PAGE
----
Ah, the Silence, the Silence!

If there is one constant in the German character, it is the complete lack of constancy. Or, to be more exact: Once the Germans have taken up a position, opinion or project, you can count on them, after only a short time, to rush frantically from it to the exact opposite and, after another short period, back again, and to always swear total conviction and confidence in the absolute truth, reality and necessity of each opposite side of anything for the time they spend there.

Goethe said "Two souls live in my breast". One could also say: In like a lion, out like a lamb." (Didn't Thomas Mann say something to that effect after Germany started portraying itself as a victim following WWII?) It's always either top of the world or bottom of it with these guys.

Only about a year ago, leading German politicians were out trying to get votes based on complaining about international investors (often the notorious hedge funds) coming into little helpless Germany, buying up their good, clean companies, slimming them down (meaning, in some cases at least, firing all unnecessary personnel in an attempt to make the companies profitable to they could pay the wages of the remaining personnel) and selling them again for a profit. They called these investors "locusts," and most of the "locusts they mentioned by name were American. The newspapers for the most part followed suit and agreed with the politicians.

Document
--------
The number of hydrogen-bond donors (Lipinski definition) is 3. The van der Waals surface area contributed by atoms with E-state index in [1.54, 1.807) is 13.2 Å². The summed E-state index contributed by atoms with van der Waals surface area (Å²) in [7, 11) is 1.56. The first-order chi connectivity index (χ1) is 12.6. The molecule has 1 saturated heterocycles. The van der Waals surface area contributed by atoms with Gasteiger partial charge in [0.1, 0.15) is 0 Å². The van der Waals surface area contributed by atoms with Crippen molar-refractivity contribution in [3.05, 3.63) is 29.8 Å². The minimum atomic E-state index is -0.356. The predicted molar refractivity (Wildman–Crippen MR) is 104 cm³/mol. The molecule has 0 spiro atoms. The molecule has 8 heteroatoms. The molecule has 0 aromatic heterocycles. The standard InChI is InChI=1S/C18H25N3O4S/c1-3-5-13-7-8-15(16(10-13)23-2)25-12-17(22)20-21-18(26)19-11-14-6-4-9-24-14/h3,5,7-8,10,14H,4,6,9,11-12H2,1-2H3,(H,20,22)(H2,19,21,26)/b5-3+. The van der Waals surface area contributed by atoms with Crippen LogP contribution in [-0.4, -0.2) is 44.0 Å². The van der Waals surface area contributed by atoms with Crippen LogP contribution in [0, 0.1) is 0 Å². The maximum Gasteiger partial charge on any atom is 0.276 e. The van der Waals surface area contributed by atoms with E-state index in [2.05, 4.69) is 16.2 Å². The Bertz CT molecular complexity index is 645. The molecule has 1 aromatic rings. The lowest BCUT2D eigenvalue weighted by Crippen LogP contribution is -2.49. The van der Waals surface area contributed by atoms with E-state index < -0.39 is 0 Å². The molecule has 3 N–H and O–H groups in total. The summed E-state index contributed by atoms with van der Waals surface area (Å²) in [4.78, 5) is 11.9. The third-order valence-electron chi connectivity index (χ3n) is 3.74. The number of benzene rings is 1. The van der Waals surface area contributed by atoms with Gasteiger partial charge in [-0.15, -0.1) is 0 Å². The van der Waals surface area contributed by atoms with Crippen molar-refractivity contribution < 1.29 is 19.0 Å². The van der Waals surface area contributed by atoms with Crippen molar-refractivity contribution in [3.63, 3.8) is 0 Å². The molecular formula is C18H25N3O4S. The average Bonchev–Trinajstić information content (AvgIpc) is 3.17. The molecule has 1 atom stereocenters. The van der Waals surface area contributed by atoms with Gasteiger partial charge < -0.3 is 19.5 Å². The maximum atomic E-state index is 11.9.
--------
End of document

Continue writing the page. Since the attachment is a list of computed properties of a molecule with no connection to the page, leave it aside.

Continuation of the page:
But when, a couple of months ago, Stuttgart-based DaimlerChrysler fired 13,000 workers in America, the newspapers were full of reports that Chrysler (referred to as the American company, as if it had not been under German management for m any years now) was losing money and may rightfully have to be sold. I didn’t read the word "locust" anywhere. For about twenty years now, I have been listening to Germans complain about American pollution of the environment (which is true and a valid complaint). But when reports came out that German companies are among Europe's worst polluters, that German cars were also among the worst environment0wise (during the Berlin film festival, Hollywood stars like Jennifer Lopez refused to be driven around in the usual limos, because the German sponsors had no hybrids, so they chose the only car on the list of almost-environmentally-friendly cars, the tiny, rattling VW Polo) air polluters of the world, the report kind of came and went. The Greenpeace report complained specifically that though German helped develop the environmentally-friendly hybrid engine, German automakers didn’t use them (as Asian carmakers do). To be fair, since the recent reports on the greenhouse effect, German politicians have begun talking about their nation's cars, finally – but where were they over the last ten years? Too busy boasting, I suppose, that they had stuck with the Kyoto Protocoll even though America bowed out of it.